- While being passionate about your new business idea is essential, you must determine whether it’s truly a great idea that can propel a successful business.
- Great business ideas make money, solve problems, and have viable markets and thoughtful price points.
- If you’re trying to spark a business idea, examine your strengths and passions, and find needs to fill.
- This article is for entrepreneurs who want to determine if their business idea is viable or if it’s time to go back to the drawing board.
Starting a business takes an enormous amount of time and energy, so it’s essential to be passionate about your business idea. However, passion isn’t enough; you also need to understand if your business idea is viable so your personal investment is worth the sacrifice.
To help budding entrepreneurs, we’ll explain what a great business idea means, how to determine if you have one, and how to spark new business plans.
What is a great business idea?
A great business idea can be monetized and produce unlimited earnings. It poses a solution to a problem many people face. A great business idea is clearly defined to the point where you can explain it to someone effortlessly. Your great business idea is the foundation on which you can build a successful business.
How to determine if you have a good business idea
Sometimes inspiration isn’t the problem; the challenge is determining whether you have a good idea. Critiquing your idea and requesting feedback from as many people as possible is crucial.
To help you evaluate your business idea, we consulted several experts to create nine essential questions to ask yourself to determine whether your business idea has a chance for future success.
1. Does your business idea solve a problem?
According to Mike McGee, an entrepreneur and the co-founder of web design school The Starter League – which has been acquired by Fullstack Academy – feels that the best business ideas solve a problem in some way.
“If there is a problem that affects you, your friends, family and co-workers, then the chances are high that it affects people you don’t know as well,” McGee said.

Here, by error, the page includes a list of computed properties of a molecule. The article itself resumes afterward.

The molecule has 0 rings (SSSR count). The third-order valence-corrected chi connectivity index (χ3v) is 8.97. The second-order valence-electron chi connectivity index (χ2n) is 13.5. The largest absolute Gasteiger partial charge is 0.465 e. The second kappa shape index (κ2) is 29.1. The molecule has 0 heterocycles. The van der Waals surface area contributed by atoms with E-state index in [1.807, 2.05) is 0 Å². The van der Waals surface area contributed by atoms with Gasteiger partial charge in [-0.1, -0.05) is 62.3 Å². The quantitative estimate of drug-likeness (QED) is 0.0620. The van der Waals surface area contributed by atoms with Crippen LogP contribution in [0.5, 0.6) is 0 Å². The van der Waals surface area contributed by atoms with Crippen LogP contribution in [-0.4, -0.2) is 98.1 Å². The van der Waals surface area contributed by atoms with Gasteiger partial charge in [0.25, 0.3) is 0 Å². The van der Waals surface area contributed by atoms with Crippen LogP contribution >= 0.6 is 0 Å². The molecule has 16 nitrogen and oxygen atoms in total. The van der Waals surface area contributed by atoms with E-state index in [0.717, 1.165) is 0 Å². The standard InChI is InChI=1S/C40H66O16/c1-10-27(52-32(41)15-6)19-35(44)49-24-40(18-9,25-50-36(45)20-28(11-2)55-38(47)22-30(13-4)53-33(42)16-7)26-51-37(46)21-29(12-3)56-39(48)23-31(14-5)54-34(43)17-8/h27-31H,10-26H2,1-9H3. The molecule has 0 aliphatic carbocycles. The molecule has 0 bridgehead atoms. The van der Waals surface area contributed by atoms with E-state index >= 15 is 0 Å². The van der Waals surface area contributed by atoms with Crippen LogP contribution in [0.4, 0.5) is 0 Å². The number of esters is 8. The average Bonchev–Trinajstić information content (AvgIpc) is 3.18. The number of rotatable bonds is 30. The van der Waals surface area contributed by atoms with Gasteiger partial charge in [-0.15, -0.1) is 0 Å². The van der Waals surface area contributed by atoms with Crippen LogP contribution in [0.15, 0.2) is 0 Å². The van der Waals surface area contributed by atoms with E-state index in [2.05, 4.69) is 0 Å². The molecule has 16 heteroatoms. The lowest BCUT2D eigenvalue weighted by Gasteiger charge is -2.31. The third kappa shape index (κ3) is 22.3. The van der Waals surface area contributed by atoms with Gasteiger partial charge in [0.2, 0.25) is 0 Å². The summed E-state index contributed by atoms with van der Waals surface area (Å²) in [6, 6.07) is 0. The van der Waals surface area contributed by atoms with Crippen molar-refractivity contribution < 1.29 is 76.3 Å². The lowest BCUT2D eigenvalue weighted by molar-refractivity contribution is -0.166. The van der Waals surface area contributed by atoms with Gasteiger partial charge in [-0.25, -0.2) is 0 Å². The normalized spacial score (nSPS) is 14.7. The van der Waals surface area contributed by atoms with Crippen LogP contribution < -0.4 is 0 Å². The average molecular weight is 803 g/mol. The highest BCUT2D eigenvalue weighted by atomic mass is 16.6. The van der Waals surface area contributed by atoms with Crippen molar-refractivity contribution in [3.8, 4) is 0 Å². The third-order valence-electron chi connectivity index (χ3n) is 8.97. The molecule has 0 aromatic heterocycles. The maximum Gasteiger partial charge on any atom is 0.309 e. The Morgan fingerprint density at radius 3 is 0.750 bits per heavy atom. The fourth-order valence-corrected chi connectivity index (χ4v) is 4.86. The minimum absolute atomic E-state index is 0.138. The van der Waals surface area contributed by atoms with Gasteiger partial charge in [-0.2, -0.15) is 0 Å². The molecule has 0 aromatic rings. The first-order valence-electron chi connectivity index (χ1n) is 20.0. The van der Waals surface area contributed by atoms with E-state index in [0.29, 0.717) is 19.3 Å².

2. Will people pay for it?
Whether you’re focused on a creative new business idea or have an idea for an easy-to-start business, you’ll need customers. Paying customers validate an idea and determine which ones have the greatest chance for success, said Wil Schroter, co-founder and CEO of Fundable.
“An idea is just an idea until you have a paying customer attached to it,” Schroter added. “Anyone can discredit a simple idea, but no one can discredit paying customers.”
3. What’s your price point?
Charlie Harary, co-founder and partner of investment firm H3 & Co., said great business ideas solve problems in a way that is less expensive than what the market will endure.
“Once you have determined that you are solving a legitimate problem in a scalable way, you need to determine not only the value that it delivers to the world but what people would pay for that value,” he said. “Once you determine the price, then you can assess if your solution is business worthy or not.”
Did you know?: Pricing your offerings can be tricky. Low prices can scare away customers, while overpricing can limit sales. You need to set a price point that works for everyone while managing customers’ perception.
4. Is there a sizable niche market for your business idea?